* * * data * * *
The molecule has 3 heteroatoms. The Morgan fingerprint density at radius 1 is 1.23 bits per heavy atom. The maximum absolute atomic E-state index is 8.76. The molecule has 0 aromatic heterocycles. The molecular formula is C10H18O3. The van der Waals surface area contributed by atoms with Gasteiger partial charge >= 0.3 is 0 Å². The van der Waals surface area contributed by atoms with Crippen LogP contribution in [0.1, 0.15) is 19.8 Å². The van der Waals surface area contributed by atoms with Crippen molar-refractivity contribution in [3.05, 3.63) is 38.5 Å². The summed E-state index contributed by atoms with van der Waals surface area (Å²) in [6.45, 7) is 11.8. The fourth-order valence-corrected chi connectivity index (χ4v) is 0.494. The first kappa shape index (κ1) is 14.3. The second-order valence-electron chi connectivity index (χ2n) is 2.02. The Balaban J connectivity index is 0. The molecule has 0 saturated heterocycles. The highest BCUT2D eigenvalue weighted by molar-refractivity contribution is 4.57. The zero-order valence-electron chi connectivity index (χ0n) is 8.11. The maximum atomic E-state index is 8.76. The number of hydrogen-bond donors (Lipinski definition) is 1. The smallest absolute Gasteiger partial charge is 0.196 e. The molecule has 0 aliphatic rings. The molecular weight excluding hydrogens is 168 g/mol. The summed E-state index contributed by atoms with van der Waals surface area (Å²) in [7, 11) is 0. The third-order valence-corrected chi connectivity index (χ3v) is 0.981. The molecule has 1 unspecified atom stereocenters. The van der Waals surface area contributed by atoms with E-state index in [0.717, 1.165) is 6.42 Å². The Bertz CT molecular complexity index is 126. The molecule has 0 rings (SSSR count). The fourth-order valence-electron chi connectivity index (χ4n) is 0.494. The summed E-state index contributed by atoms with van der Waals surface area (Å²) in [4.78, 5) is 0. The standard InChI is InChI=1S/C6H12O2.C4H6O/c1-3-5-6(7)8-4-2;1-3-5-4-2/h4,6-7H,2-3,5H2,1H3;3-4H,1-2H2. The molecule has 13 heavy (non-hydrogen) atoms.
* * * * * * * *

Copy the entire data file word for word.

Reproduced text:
The molecule has 3 heteroatoms. The Morgan fingerprint density at radius 1 is 1.23 bits per heavy atom. The maximum absolute atomic E-state index is 8.76. The molecule has 0 aromatic heterocycles. The molecular formula is C10H18O3. The van der Waals surface area contributed by atoms with Gasteiger partial charge >= 0.3 is 0 Å². The van der Waals surface area contributed by atoms with Crippen LogP contribution in [0.1, 0.15) is 19.8 Å². The van der Waals surface area contributed by atoms with Crippen molar-refractivity contribution in [3.05, 3.63) is 38.5 Å². The summed E-state index contributed by atoms with van der Waals surface area (Å²) in [6.45, 7) is 11.8. The fourth-order valence-corrected chi connectivity index (χ4v) is 0.494. The first kappa shape index (κ1) is 14.3. The second-order valence-electron chi connectivity index (χ2n) is 2.02. The Balaban J connectivity index is 0. The molecule has 0 saturated heterocycles. The highest BCUT2D eigenvalue weighted by molar-refractivity contribution is 4.57. The zero-order valence-electron chi connectivity index (χ0n) is 8.11. The maximum atomic E-state index is 8.76. The number of hydrogen-bond donors (Lipinski definition) is 1. The smallest absolute Gasteiger partial charge is 0.196 e. The molecule has 0 aliphatic rings. The molecular weight excluding hydrogens is 168 g/mol. The summed E-state index contributed by atoms with van der Waals surface area (Å²) in [7, 11) is 0. The third-order valence-corrected chi connectivity index (χ3v) is 0.981. The molecule has 1 unspecified atom stereocenters. The van der Waals surface area contributed by atoms with E-state index in [0.717, 1.165) is 6.42 Å². The Bertz CT molecular complexity index is 126. The molecule has 0 rings (SSSR count). The fourth-order valence-electron chi connectivity index (χ4n) is 0.494. The summed E-state index contributed by atoms with van der Waals surface area (Å²) in [4.78, 5) is 0. The standard InChI is InChI=1S/C6H12O2.C4H6O/c1-3-5-6(7)8-4-2;1-3-5-4-2/h4,6-7H,2-3,5H2,1H3;3-4H,1-2H2. The molecule has 13 heavy (non-hydrogen) atoms.